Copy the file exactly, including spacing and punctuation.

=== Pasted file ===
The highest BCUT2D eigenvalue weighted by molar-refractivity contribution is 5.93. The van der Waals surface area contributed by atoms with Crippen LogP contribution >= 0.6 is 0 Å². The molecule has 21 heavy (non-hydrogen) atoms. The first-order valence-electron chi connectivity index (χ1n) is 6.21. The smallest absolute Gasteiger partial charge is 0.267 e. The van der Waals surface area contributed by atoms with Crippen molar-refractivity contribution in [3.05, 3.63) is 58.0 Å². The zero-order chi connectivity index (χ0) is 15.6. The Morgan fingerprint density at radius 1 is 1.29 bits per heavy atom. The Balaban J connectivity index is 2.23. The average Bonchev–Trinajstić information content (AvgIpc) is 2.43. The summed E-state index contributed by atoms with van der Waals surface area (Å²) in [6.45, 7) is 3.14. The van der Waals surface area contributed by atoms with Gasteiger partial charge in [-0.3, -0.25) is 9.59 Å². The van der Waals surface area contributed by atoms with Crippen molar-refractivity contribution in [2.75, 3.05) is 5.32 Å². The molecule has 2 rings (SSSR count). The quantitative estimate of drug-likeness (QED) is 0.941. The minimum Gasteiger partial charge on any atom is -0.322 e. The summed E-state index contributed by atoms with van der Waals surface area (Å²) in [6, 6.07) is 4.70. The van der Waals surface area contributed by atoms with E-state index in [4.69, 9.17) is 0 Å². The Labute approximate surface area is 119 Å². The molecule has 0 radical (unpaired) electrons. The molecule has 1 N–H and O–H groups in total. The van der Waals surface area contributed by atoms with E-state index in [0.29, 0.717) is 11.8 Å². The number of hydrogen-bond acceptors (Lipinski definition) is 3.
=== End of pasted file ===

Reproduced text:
The highest BCUT2D eigenvalue weighted by molar-refractivity contribution is 5.93. The van der Waals surface area contributed by atoms with Crippen LogP contribution >= 0.6 is 0 Å². The molecule has 21 heavy (non-hydrogen) atoms. The first-order valence-electron chi connectivity index (χ1n) is 6.21. The smallest absolute Gasteiger partial charge is 0.267 e. The van der Waals surface area contributed by atoms with Crippen molar-refractivity contribution in [3.05, 3.63) is 58.0 Å². The zero-order chi connectivity index (χ0) is 15.6. The Morgan fingerprint density at radius 1 is 1.29 bits per heavy atom. The Balaban J connectivity index is 2.23. The average Bonchev–Trinajstić information content (AvgIpc) is 2.43. The summed E-state index contributed by atoms with van der Waals surface area (Å²) in [6.45, 7) is 3.14. The van der Waals surface area contributed by atoms with Gasteiger partial charge in [-0.3, -0.25) is 9.59 Å². The van der Waals surface area contributed by atoms with Crippen molar-refractivity contribution in [2.75, 3.05) is 5.32 Å². The molecule has 2 rings (SSSR count). The quantitative estimate of drug-likeness (QED) is 0.941. The minimum Gasteiger partial charge on any atom is -0.322 e. The summed E-state index contributed by atoms with van der Waals surface area (Å²) in [6, 6.07) is 4.70. The van der Waals surface area contributed by atoms with E-state index in [4.69, 9.17) is 0 Å². The Labute approximate surface area is 119 Å². The molecule has 0 radical (unpaired) electrons. The molecule has 1 N–H and O–H groups in total. The van der Waals surface area contributed by atoms with E-state index in [0.29, 0.717) is 11.8 Å². The number of hydrogen-bond acceptors (Lipinski definition) is 3.